The Torah community in Jerusalem's Gilo neighborhood was
stunned last week following the announcement that Dr. Moshe
Zeev Gottlieb Hy'd, a man of chesed and Torah,
was among the casualties of last week's bus bombing at Pat
Moshe Zeev Gottlieb was born seventy years ago in the U.S. to
Chaim Shlomo Yosef Halevi. As a child he studied at Torah
Vodaas in Brooklyn. Later he studied under HaRav Chaim
Pinchas Scheinberg, now rosh yeshivas Torah Or, and after the
latter moved to Israel, Dr. Gottlieb sent him money every
month for needy avreichim.
Upon relocating to Israel, he and his family made their home
in Gilo, where Dr. Gottlieb became the right-hand man of Gilo
Rabbi Eliyohu Schlesinger. Setting aside much of his time for
Torah study, Dr. Gottlieb never missed any of the
shiurim held at the central beis knesses,
Chazon Nachum. Every morning at 5:30 Dr. Gottlieb himself
delivered a shiur on Mishnayos, completing the
entire Shas several times. As gabbai he would
open and close the beis knesses gates, morning and
Dr. Gottlieb had great respect for rabbonim and their
talmidim. All his life he strove to enhance the
kedushoh in Gilo, helping to open kollelim and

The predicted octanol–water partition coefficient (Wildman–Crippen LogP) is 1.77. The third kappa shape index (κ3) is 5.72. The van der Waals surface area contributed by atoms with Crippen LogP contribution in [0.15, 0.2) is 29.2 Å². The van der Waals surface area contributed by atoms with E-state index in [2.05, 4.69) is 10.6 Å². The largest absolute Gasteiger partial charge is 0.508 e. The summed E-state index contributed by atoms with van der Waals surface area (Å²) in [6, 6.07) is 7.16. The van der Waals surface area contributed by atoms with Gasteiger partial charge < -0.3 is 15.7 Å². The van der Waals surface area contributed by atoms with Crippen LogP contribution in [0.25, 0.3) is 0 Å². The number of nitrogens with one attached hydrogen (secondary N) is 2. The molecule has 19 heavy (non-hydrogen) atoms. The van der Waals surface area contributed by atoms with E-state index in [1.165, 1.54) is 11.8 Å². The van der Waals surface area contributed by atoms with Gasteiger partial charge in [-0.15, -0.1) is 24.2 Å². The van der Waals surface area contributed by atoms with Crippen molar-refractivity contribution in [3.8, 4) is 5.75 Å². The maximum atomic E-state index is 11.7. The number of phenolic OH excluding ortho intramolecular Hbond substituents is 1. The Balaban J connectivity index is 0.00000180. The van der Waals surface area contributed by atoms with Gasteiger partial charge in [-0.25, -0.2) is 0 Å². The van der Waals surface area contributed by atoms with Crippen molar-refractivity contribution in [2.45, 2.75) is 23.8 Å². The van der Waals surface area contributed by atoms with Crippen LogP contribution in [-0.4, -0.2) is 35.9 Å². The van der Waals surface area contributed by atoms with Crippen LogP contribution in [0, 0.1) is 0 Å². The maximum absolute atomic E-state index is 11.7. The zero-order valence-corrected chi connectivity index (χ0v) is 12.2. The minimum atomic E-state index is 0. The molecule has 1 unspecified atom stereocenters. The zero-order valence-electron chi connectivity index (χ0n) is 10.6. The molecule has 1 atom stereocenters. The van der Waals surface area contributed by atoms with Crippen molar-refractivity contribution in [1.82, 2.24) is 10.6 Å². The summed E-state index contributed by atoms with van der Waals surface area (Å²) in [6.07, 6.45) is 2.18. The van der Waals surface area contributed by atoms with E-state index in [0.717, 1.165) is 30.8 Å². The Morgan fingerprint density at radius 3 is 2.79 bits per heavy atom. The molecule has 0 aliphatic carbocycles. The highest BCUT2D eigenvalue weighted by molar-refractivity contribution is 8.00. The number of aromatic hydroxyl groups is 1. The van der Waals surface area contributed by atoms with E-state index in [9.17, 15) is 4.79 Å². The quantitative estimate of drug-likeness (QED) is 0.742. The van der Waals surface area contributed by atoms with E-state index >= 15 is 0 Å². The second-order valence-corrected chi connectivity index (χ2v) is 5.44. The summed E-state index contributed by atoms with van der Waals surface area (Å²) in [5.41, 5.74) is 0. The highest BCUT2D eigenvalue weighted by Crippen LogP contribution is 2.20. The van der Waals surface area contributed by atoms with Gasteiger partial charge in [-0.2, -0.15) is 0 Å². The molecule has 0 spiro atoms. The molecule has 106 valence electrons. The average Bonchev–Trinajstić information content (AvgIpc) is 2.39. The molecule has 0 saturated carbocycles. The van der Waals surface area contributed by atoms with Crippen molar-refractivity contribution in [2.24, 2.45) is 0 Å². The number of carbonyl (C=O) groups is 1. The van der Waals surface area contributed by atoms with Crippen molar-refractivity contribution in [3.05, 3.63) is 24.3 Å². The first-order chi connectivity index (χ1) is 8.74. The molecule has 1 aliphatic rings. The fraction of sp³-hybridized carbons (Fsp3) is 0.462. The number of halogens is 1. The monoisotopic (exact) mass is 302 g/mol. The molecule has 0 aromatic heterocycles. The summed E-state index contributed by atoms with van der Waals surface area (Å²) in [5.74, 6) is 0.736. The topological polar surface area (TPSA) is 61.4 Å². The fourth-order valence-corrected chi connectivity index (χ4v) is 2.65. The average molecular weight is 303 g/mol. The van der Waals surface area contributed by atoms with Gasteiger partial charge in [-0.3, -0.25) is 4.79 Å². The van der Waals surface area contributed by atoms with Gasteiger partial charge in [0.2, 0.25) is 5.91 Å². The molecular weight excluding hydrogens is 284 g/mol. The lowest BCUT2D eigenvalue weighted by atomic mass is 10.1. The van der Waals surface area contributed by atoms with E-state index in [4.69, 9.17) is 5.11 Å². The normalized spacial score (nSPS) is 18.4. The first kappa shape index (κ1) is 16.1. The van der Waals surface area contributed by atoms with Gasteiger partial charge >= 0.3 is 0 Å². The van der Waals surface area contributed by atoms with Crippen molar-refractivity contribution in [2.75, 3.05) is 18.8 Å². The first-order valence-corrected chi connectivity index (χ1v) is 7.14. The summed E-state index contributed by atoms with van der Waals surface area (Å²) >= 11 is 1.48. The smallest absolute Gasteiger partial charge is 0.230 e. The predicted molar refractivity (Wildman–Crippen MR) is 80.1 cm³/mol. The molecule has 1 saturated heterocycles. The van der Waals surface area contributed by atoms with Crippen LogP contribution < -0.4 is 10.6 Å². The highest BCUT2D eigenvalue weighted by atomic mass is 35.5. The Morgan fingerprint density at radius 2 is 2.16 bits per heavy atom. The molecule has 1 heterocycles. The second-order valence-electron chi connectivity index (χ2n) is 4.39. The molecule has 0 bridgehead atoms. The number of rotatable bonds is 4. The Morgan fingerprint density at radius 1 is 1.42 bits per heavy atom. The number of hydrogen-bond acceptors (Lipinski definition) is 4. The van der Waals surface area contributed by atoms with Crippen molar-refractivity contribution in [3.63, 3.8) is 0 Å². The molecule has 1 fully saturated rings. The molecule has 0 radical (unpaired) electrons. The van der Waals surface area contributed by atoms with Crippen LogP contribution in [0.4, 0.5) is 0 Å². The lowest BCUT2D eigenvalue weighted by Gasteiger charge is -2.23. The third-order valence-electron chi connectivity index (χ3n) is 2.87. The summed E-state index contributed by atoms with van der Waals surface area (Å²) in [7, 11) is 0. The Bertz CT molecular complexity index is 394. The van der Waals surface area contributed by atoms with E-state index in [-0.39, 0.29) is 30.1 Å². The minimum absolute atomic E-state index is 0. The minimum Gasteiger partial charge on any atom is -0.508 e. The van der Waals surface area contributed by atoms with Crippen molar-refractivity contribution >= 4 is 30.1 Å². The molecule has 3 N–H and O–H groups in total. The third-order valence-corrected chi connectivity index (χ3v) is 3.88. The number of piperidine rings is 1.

other botei knesses throughout the neighborhood.
A man of tzedoko and chesed and a chiropractor
by profession, he often provided his services to the needy on
a voluntary basis. Whenever asked by local chareidi families
in need of chiropractic treatment but unable to pay, he would
gladly provide assistance.
Every Tuesday he worked at Tel Chai Hospital in Jerusalem's
Katamon neighborhood, treating patients suffering from
chronic illnesses. Once a week he drove to Bnei Brak where he
treated three handicapped brothers and through his efforts
they showed marked improvement in their development. He
volunteered his time for both of these causes--in addition to
the assistance he provided in Gilo--for thirteen years. Every
day at 5:00 p.m. he was back in the beis knesses in
Gilo for the Daf Yomi shiur.
Last Tuesday after giving his regular mishnayos shiur,
davening Shacharis and eating breakfast, Dr. Gottlieb
was on his way to work at Tel Chai when the terrorist bombing
cut short a life of caring for others, giving money to
tzedokoh and disseminating Torah to the public.
Dr. Moshe Zeev Gottlieb is survived by a son in Jerusalem, a
daughter in the U.S. and grandchildren who are all following
in his footsteps.